News in Brief: Chancellor, PwC, car manufacturing, diesel cut, retail

News in Brief

Chancellor set to miss borrowing target

George Osborne is set to miss public sector borrowing targets for this financial year (2016), according to figures.

Data from the Office for National Statistics (ONS) suggested borrowing is already higher than forecast by the Office for Budgetary Responsibility (OBR).

The chancellor used the OBR's forecasting figures to illustrate the state of the economy in his autumn statement in December 2015, reported the Mirror.

Total overall borrowing for the first nine months of 2016 is £74.2bn, which is £11bn lower than this time last year.

But experts warn Osborne will struggle to meet his £68.9bn borrowing target for the full year.

PwC recruits tech team

PwC has announced a new team dedicated to exploring the hyped technology powering bitcoin following soaring client demand.

The firm’s partner Steve Davis said: “There is growing interest and a real demand from our clients to help understand the implications of blockchain and how to respond to it.”

He added: “So, as the blockchain juggernaut continues to gather pace, PwC will be well placed to service our clients’ needs at a global level.”

PwC has already recruited 15 specialists for the team, which will be based in Belfast and is poised to expand to 40 people by the end of 2016, reported City A.M.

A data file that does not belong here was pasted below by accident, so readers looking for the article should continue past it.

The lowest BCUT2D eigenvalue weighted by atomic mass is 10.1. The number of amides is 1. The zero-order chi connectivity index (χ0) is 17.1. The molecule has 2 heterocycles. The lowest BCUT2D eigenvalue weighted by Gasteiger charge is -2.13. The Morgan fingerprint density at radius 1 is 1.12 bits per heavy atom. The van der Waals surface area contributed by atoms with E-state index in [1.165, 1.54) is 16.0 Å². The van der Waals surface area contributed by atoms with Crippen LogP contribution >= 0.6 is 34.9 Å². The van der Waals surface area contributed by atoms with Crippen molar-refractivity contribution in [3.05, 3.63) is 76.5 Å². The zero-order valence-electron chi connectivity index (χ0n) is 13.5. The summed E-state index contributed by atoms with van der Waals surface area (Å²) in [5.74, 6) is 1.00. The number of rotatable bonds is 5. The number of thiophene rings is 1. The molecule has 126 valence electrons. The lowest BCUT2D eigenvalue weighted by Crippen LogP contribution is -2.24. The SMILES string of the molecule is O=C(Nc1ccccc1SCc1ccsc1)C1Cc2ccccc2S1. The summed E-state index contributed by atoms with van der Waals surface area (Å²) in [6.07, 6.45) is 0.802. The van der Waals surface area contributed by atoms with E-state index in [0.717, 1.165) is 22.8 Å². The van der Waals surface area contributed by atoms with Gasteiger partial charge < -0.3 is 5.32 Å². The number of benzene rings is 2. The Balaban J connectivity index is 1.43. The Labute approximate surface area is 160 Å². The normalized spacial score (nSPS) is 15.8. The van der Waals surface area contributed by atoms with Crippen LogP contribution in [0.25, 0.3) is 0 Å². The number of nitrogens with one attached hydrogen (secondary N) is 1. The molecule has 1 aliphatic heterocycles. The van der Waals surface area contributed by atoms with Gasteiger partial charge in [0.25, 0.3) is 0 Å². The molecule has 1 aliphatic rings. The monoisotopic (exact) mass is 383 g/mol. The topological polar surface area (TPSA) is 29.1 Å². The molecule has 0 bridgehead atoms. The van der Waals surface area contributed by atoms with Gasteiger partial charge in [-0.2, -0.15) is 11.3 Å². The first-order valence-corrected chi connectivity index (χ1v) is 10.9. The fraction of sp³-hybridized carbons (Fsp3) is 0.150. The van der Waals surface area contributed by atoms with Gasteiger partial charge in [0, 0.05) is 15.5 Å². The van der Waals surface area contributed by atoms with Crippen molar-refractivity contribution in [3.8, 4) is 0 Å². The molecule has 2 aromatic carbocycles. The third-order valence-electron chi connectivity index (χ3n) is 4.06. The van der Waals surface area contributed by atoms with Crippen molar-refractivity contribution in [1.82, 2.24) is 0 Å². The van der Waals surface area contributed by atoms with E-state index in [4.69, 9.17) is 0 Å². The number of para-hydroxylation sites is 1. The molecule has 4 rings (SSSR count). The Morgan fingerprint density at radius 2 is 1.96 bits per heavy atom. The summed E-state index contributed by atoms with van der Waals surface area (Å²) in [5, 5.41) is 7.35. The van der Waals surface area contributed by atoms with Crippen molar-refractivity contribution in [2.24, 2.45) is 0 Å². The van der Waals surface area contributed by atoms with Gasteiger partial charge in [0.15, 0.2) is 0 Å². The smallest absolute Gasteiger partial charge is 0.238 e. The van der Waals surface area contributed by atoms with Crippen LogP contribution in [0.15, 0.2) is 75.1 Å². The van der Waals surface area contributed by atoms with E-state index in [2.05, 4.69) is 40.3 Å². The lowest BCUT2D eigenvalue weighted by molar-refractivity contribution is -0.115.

Car manufacturing hits 10-year high

Almost 1.6 million cars were built in the UK in 2015, a record high for the decade, according to figures.

The study by the Society of Motor Manufacturers and Traders showed car manufacturing was up 3.9% compared to 2014.

The report also showed more cars than ever before were exported overseas, with 1,227,881 units leaving the UK in 2015, up 2.7% on the previous year.

A member of the UK200Group of independent accountancy and law firms, Jonathan Russell, said: “It has long been acknowledged that the UK has significant skills in the automotive sector and our more flexible employment legislation, compared with other parts of Europe, has helped.”

Asda and Tesco cut diesel price to 97.7p per litre

Asda became the first UK supermarket to cut the price of diesel in response to the slump in global oil prices, and Tesco has swiftly followed suit.

Owned by the US retail giant Walmart, Asda lowered its diesel prices by 2p to a six-year low of 97.7p per litre, while unleaded remains at 99.7p per litre.

The supermarket stressed these are the maximum prices motorists will pay at all of its 279 filling stations in the UK.

Britain’s biggest retailer Tesco also dropped its diesel price to 97.7p at all of its 500 filling stations across Britain, reported The Guardian.

An oil glut has pushed crude prices down 30% since early December 2015, with Brent crude sinking to less than £18 ($27) a barrel last week (January 11 to 17, 2016).

Sharp dip in Christmas sales

Spending in shops dropped in December 2015, as mild weather and deep discounting dented takings for retailers over the key Christmas period, according to figures.

The Office for National Statistics (ONS) found sales values fell at the fastest pace for more than six years, down 1% in December 2015 compared with the same time in 2014, reported The Guardian.

Mixed reports from retailers had pointed to weakness in UK retail sales, but the decline was sharper than City economists had forecast, contributing to fears of a slowdown in the wider economy at the end of 2015.

In volume terms, sales fell 1% between November and December 2015, a much greater drop than the 0.3% forecast by economists in a Reuters poll.

The ONS said retailers appeared to have offered discounts for longer than previous Christmas periods.